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Casoncelli  (Casonsei)

(Makes 30 - 36 pieces)
Casoncelli: A traditional pasta from Lombardy
Casoncelli (pronouced ka-ZONE-chelli) are made with fresh pasta dough that envelopes a slightly sweet meat filling and are typically served with melted butter flavored with pancetta and sage leaves. They come from the area in Italy called Bergamo in Lombardy.  Casoncelli in the style alla bergamasca are filled with a variety of stuffings. There might be a single type of meat or a mixture of meat (ground beef, pork, veal, sausage, or salami) and then a combination of other ingredients may be added, such as cheese, spinach, raisins, amaretti cookies, pear, or garlic.  The pasta shape is made by folding a sheet of pasta over the filling and pressing it together at the edges, similar to a ravioli.  The finished shape looks a little like a piece of wrapped candy.   Casoncelli is a very rich dish but the flavor is unforgettable.  Six or seven pieces are adequate for a main course and 2 or 3 for an appetizer course.
Although this recipe is made with pork, casoncelli can be made with a variety of different meats.  I like to use pork ribs because of their mild flavor and because they have a fair amount of fat in them.  You could also use cooked leftover pork or ground pork for this recipe.

Ingredients:

3/4 pound of fresh egg pasta dough

Filling:
8 ounces boneless pork ribs
Salt and pepper
Olive oil
1/4 cup golden raisins
2 amaretti cookies, crushed
1/2 cup finely chopped pear
1/4 cup grated Parmesan cheese
1 egg
Pinch of freshly grated nutmeg

Sauce:
6 tablespoon unsalted butter
4 ounces pancetta, cut into 1/4-inch cubes
About 24 sage leaves
1 garlic clove, sliced

Parmesan cheese for serving

Directions:

To make the filling:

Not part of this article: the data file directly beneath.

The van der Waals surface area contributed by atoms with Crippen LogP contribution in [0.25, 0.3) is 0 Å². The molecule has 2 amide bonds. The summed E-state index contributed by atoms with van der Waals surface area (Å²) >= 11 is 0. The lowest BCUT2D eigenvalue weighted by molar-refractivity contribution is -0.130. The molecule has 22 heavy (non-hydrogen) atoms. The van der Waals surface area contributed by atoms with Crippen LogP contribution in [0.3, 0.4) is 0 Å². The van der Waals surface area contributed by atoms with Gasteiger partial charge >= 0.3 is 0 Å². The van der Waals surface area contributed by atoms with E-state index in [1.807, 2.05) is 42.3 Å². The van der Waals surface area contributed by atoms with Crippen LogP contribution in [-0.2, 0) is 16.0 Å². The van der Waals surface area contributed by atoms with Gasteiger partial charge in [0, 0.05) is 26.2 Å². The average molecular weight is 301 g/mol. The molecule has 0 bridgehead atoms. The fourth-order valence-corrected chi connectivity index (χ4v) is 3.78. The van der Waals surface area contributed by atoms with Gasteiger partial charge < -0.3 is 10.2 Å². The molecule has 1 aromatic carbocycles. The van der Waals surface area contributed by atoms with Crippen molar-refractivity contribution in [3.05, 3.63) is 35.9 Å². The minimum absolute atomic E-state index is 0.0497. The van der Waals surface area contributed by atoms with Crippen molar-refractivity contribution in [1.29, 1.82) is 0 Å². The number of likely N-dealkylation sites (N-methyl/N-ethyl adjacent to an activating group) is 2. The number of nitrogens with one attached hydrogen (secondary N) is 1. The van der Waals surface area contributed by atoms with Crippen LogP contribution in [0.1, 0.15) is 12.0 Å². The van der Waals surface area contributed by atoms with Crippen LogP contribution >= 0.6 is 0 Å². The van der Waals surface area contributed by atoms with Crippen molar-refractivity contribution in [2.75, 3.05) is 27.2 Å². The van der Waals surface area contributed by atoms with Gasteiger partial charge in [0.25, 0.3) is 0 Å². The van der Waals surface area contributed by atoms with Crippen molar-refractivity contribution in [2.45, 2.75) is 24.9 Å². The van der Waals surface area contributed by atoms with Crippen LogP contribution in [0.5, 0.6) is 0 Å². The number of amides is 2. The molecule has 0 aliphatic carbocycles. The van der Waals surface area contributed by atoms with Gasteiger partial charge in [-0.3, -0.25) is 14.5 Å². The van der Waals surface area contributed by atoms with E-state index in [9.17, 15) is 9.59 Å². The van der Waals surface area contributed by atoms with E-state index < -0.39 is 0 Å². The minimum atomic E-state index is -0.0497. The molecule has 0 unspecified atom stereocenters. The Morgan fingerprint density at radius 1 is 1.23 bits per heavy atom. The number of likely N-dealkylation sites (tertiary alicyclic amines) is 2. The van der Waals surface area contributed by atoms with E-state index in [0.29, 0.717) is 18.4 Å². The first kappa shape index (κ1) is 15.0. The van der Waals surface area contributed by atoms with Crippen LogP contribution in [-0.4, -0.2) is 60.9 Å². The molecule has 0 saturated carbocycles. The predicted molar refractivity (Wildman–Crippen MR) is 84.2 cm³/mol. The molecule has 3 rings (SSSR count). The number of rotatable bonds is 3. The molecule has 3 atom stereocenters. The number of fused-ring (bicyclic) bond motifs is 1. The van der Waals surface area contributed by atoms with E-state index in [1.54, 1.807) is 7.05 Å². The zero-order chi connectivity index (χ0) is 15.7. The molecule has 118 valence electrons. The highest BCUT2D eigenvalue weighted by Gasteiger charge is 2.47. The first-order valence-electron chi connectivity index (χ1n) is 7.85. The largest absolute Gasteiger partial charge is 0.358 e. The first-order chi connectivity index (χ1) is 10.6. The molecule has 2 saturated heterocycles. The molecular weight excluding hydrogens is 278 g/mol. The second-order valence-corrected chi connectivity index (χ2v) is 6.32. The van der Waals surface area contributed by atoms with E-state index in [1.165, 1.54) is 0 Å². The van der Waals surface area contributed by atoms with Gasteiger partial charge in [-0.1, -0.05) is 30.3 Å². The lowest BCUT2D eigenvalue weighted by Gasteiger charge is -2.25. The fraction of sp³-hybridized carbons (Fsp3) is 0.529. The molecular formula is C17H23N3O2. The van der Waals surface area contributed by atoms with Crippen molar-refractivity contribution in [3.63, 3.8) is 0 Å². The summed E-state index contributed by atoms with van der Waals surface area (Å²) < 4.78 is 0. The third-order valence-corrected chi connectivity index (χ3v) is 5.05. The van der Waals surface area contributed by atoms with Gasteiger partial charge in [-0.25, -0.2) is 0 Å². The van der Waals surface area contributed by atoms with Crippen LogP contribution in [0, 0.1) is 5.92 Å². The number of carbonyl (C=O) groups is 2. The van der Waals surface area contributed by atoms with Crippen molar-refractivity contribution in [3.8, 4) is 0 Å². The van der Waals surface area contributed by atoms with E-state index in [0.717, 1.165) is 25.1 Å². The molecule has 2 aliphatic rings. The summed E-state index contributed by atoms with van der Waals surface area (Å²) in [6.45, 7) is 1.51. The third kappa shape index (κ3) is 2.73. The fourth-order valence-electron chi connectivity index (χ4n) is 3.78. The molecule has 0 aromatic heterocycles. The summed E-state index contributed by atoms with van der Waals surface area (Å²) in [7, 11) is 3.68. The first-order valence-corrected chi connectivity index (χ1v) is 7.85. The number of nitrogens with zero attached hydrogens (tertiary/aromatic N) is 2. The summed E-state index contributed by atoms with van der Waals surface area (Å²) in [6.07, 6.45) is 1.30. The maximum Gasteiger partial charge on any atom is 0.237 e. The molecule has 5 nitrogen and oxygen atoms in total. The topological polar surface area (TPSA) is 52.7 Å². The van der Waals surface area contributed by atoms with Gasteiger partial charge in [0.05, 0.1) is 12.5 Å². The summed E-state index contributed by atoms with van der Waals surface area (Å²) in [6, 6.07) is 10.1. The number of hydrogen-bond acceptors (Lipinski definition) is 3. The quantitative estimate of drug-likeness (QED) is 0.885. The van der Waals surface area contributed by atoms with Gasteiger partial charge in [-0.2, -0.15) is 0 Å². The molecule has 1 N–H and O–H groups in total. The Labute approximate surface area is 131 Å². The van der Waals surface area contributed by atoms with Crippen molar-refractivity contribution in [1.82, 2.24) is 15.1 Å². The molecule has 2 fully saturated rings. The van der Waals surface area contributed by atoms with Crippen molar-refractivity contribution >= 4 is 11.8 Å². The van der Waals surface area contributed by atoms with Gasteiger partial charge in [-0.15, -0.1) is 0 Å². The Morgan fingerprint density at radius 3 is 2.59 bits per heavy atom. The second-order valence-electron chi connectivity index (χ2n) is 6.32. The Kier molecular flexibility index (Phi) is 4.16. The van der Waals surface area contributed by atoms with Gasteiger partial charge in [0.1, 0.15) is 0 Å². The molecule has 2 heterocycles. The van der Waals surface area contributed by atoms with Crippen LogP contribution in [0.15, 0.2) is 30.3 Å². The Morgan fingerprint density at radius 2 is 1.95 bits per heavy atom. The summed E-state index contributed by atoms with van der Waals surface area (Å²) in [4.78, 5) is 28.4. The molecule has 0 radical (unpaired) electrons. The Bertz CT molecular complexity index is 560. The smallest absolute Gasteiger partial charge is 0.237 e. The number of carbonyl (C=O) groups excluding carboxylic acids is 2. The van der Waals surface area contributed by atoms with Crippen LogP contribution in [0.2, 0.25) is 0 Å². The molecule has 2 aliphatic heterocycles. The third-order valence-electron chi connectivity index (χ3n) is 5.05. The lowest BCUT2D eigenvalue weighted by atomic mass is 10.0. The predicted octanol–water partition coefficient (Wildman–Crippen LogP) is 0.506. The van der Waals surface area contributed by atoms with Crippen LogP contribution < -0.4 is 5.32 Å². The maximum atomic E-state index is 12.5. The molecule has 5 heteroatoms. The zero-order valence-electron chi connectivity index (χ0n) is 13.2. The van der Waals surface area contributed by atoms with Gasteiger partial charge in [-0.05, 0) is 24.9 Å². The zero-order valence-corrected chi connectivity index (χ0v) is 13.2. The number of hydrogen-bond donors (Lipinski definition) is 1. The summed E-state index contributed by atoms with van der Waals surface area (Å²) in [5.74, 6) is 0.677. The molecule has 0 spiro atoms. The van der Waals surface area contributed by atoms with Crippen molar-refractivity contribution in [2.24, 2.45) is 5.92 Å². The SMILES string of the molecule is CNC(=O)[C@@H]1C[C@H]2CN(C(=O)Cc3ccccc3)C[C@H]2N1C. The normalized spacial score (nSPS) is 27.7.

Cut the pork into small (about 1/2-inch) cubes.  Season the meat with salt and pepper.  Heat 1-2 tablespoons of olive oil in a skillet over medium-high heat.
Sauté the pork in the skillet until no pink remains, about 5 minutes.  Remove from heat and set aside to cool.

When the meat is cooled, transfer it to the bowl of a food processor.  Add the raisins and pulse to finely chop.  Add the rest of the filling ingredients and season with salt and pepper.  Process the mixture until well combined. The texture of the filling should be slightly coarse, not completely smooth.  Put the filling into a disposable pastry bag; clip the tip to make a 1/2-inch opening.  If you don’t have a pastry bag, you can use a spoon to distribute the filling.

To form the casoncelli:
Roll out the pasta dough into strips about 4-inches wide.  Place tablespoons of filling at 2-inch intervals down the center of each dough strip.  Brush the edges and between the filling with a little water (this will help to seal them.)  Bring the bottom edge of the dough strip up to meet the top edge.  Use your fingertips to seal the dough around each mound of filling. 

With a round fluted cutter, cut a half-moon shape around each mound of filling.
To shape each casoncelli, place the folded side of the filled pocket on a work surface.  Lightly press down so that the folded side flattens and the pocket stands upright.  With one finger, gently press down on the middle of the half-moon to indent the middle. Place the formed casoncelli on a cornmeal or floured surface as continue forming the remainder.

To make the sauce:
Put all of the sauce ingredients in a skillet over low heat.  Cook for 10 to 15 minutes, until the butter begins to brown.  The pancetta should be crispy brown, the garlic golden, and the sage leaves will also be crisp.  Remove from heat and set aside.

To serve:
Cook the casoncelli in boiling salted water for 5-6 minutes, or until tender.
Place several casoncelli into individual serving bowls.  Sprinkle with some grated Parmesan cheese.  Spoon a few tablespoons of the sauce over each and serve.
Step by Step - Forming Casoncelli
1. Cut pasta dough cut into 4-inch wide strips.  Place tablespoons of filling placed at 2-inch intervals down the center of each dough strip.
2. Brush the edges and between the filling with a little water.  Bring the bottom edge of the dough strip up to meet the top edge.  Use your fingertips to seal the dough around each mound of filling.
3. With a round fluted cutter, cut a half-moon shape around each mound of filling.
4. Separate the cut casoncelli from the
folded strip of dough.
5. Place the folded side of each filled pocket on a work surface.  Lightly press down so that the folded side flattens and the pocket stands upright.
6. With one finger, gently press down on the middle of the half-moon to indent the middle.
Casoncelli: A traditional pasta from Lombardy
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Sometime called "Italian bacon," pancetta is salt-cured pork belly.  It isn't smoked like American bacon.  It is rolled into a spiral loaf, and can be sliced or diced for cooking.  Look for pancetta in your market's deli section.
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